Thursday, May 20, 2021

City Council Creates Pathway to Expand Healthcare Access for Austinites

Today the Austin City Council approved Council Member Alison Alter's resolution creating a pilot payment system for physician services and for the city's Paramedic Practitioner Program, a healthcare program for low acuity patients. The creation of a payment system will allow the City to collect fees from insurance providers, Medicaid, and Medicare, and the new revenue will be used to expand the program and provide greater healthcare access to Austinites.

"We cannot continue to leave money on the table," said Council Member Alison Alter, lead sponsor of the resolution. "Expanding the paramedic practitioner program is the next innovation in providing high quality, affordable medical care to Austinites. By collecting money from insurance providers for these physician services, we can grow the paramedic practitioner program, which keeps folks out of the emergency room, allows first responders to tackle true emergencies, and further establishes Austin as a leader in local healthcare." 

The resolution allows the city to introduce a payment mechanism for physician services, which include physicians within the Office of the Chief Medical Officer as well as Paramedic Practitioners, who are typically physician assistants or nurse practitioners with sufficient advanced training to provide elevated care to low acuity patients in the field.

Currently, the city employs one paramedic practitioner (a physician assistant) responding to low acuity calls. When a patient calls 9-1-1 with a low acuity ailment or injury, such as a wound that needs minor stitching or a child with an ear infection, the physician assistant responds and provides medical care on site, helping patients avoid unnecessary trips to the hospital.

Most services provided by the Paramedic Practitioner Program could qualify for coverage through insurance providers, Medicare, and Medicaid. By implementing a payment system for these services, over time the City will be able to subsidize the hiring of additional paramedic practitioners, expanding this program to provide 24/7 coverage. The system also will align with current EMS billing and adjustments practices regarding the ability to pay, protecting low-income residents from receiving unaffordable bills.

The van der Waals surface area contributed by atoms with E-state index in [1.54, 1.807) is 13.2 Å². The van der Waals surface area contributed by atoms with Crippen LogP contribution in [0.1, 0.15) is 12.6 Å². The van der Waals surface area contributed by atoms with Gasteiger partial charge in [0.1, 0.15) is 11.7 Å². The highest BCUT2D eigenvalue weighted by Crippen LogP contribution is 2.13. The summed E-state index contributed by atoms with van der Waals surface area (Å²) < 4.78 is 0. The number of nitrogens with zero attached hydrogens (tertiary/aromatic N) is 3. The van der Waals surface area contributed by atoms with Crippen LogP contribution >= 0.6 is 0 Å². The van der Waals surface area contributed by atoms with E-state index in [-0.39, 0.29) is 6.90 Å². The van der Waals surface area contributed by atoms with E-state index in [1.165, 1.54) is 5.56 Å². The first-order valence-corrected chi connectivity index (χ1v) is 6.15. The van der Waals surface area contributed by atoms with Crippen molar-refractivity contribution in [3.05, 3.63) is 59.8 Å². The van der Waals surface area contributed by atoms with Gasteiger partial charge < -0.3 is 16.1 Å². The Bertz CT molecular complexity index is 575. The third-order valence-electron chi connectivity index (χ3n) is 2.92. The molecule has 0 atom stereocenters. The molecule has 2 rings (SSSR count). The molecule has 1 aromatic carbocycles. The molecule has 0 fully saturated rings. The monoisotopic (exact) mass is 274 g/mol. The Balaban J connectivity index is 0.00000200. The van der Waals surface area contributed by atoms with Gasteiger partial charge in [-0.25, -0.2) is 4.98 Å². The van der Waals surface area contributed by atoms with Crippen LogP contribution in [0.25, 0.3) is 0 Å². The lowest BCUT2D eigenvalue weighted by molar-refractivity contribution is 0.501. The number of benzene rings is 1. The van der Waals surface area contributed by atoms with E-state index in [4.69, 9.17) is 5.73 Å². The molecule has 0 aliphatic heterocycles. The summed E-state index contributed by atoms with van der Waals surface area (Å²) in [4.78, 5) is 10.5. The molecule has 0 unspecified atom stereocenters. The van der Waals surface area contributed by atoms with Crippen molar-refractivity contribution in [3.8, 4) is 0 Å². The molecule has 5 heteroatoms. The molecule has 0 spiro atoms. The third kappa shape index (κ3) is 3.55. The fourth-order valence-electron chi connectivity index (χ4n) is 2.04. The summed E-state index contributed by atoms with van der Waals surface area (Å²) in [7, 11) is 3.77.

"This type of program would be an asset to a growing City such as Austin," said Council Member Vanessa Fuentes. "The paramedic practitioner program is a creative solution to address a growing need for affordable healthcare services, particularly for low-income individuals, while still keeping resources available and agile enough to respond to large-scale emergency events faced by our community."

The City Manager is directed to return to City Council by June 30th with an update on this program, with the intent that the payment system be launched as soon as feasible.

"This program takes an innovative approach to serving the health needs of the community by taking quality basic care and evaluation directly to the people who need it – while also avoiding costly transport and treatment in the emergency room, " said Council Member Paige Ellis. "It's a responsive and ultimately self-sustaining approach that will promote greater efficiency in our emergency health services." 

"The Office of Chief Medical Officer is expanding access to public health and low acuity health care to help people avoid emergency rooms and stay healthier. Billing insurance and other payors for these services helps support the city's opportunity to provide these medical care services," said Council Member Ann Kitchen.

"This is a great step forward in expanding healthcare services to more Austin residents, and it will help them avoid the huge and often unnecessary cost of being transported to the emergency room," said Mayor Pro Tem Harper-Madison. 

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